0

I'm unable to understand this sentence.

In which we try to explain why we consider artificial intelligence to be a subject most worthy of study, and in which we try to decide what exactly it is, this being a good thing to decide before embarking

In the above sentence, I have two questions:

  1. What does in which mean here?

  2. Why is it this being ... rather than this is in the last part?

  • 2
    It's not a sentence, it's a pair of relative clauses and an absolute clause (This being &c) acting as the subtitle of a chapter; the referent of the two whiches is the chapter itself: this is what is 'in' the chapter, what it contains. The whole is a gentle parody of 19th century chaptering style. – StoneyB Mar 8 '17 at 7:29
  • @StoneyB And I was about to ask for more context. – Edwin Ashworth Mar 8 '17 at 7:46
0

Can't comment yet, but: There are two questions. The guidelines suggest focusing on one question. I'll try to answer, anyway, for the reputation.

That example sounds like the abstract of a research paper, in fact a book [0]. I deem the style rather colloquial (e.g. "we try", "good idea"), which is common for researchers who are not primarily linguists, I dare to say. Although, "in which" is aimed at a formal tone. (I doubt it's a parody, more like tradition or homage).

To start with "In which" draws a connection to the matter of the title. Here, it means as much as "here" ("in" denotes direction). This usage is highly idiomatic, because "which" normally introduces a subordinate clause, not a substantive clause. Comparison to "wherein" suggests we are dealing with an adverb, hence an adverbial clause.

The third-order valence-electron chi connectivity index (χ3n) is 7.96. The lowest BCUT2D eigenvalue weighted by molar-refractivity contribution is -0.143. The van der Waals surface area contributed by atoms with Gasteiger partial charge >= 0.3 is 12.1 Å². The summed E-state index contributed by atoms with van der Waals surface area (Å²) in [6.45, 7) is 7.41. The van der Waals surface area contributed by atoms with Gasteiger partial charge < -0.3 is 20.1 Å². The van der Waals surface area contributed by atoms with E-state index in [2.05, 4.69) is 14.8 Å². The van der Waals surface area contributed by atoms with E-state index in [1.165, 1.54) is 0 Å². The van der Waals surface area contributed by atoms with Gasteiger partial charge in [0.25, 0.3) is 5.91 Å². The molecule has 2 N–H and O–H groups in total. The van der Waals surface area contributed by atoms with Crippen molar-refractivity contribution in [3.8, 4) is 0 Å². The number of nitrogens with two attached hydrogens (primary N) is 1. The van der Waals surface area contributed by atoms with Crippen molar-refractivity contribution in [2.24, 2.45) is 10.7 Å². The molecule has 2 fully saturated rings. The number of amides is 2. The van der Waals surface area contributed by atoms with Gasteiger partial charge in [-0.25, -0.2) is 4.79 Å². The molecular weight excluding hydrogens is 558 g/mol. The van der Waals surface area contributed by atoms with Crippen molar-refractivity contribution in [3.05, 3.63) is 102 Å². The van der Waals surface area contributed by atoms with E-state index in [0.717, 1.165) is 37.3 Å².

The latter subordinate clause "this being a good idea" is superfluous, because we expect to be presented with positive work. However, repetition is a valid stylistic device.

Subordinate clauses don't require a verb. "being" is used as participle [1], so "is" is not directly an alternative. That construction is called Participle Clause and, because of the weak noun "this", Nominative Absolute [2]. Using "is" is possible, but it would turn the sub clause into a main clause, or require a connective like "because". Frankly, it's a contraction to keep the text shorter.

[0] Russel & Norvig: Introduction to AI: A Modern Approach

[1] https://en.wikipedia.org/wiki/Participle

[2] https://en.wikipedia.org/wiki/Nominative_absolute

PS:

I don't think I understand this sentence completely

That's what English Language Learners SE is for; which is probably why perfectly good answers are posted as comments instead.

Your Answer

By clicking “Post Your Answer”, you agree to our terms of service, privacy policy and cookie policy

Not the answer you're looking for? Browse other questions tagged or ask your own question.